This week I conclude my reflection series on camera concepts and the spiritual life. I’m closing with some ponderings on caring for my camera and tying it in with self-care and the spiritual life.
For starters, no modern camera will work if we don’t recharge the batteries. While early cameras were entirely mechanical, today’s cameras—even those on our phones—will not function if we don’t keep the battery charged.
The same is true for us. If we don’t recharge our internal batteries on a regular basis, we lose functionality too. We might push ourselves anyway, continuing to work when we’re in the red zone, but the images we produce can be flawed by frayed tempers, short-sightedness, and an inability to trust in the work of the Spirit.
So, what is involved with recharging our personal batteries? Good food, water, and sleep are basic, of course. The chance to spend time in spiritual reading and prayer is also helpful. I’ve written before about the benefits of periodic retreat time, and I also recommend meeting with a spiritual director when that feels like the right step to take on your journey.
There are other elements to camera care and self-care besides recharging. We also need to keep our cameras and our spirits clean. If we don’t periodically clean the lens on our camera, our photos will become spotted and blurry. If we end up out in a dust storm, it’s important to carefully clean the entire camera to prevent grains of sand from getting into the mechanisms and ruining the ability of the camera to function properly.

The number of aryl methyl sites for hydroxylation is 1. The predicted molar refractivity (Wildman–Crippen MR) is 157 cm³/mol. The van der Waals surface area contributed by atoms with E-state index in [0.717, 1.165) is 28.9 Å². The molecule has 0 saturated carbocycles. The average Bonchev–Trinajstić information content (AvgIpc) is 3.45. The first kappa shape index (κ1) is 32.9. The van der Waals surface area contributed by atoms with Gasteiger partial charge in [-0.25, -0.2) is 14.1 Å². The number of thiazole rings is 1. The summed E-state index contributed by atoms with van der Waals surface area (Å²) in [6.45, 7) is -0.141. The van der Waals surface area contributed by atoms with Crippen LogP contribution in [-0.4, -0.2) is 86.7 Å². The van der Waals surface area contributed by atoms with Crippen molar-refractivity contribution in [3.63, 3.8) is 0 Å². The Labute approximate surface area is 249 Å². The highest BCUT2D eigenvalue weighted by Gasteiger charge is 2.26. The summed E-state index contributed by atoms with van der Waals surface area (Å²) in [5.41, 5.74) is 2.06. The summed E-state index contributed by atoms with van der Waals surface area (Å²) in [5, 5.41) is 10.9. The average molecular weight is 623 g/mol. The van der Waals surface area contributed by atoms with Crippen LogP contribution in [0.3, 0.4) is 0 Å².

The same is true in our spiritual lives. If we don’t periodically clean our hearts and souls, our perspective can get blurry and spotty, and we might not function at our best. Sometimes this self-care takes the form of praying and asking for forgiveness or giving it when another asks. At other times, we might wish to engage in a formal sacrament of reconciliation to reset our relationship with God and humanity. Some days, we might wish to fast and pray rather than indulging in rich food and endless social media. Other days, it might be enough to simply sit in silence for a few moments in the evening and clear our heads and hearts by giving God thanks before heading to bed.
I hope this camera series has brought you some new insights and interesting connections. If there’s something else that you’d like to see me tie in with the spiritual life, please let me know. Meanwhile, consider what you might need to do today and this week to support your spiritual self-care. What new rhythm or practice could you put in place?
Lovely and so very spot on! I am sharing this piece with several folks I know who are photographers and whom I think will enjoy the message. So timely. Keep up your good works: writing – soul mentoring and photographing. With gratitude, Joyce
Thank you, Joyce. I’m so glad this message spoke to you and that you want to share it with others. I am grateful for your encouragement and support!
Thanks, Shirin, for your series on the camera and the spiritual life. I will probably use a few of these gems in some of my homilies…so your inspirations will touch many more people! Blessings.
You’re welcome and thank you, Pat! So glad to know you’re inspired by what I’ve shared.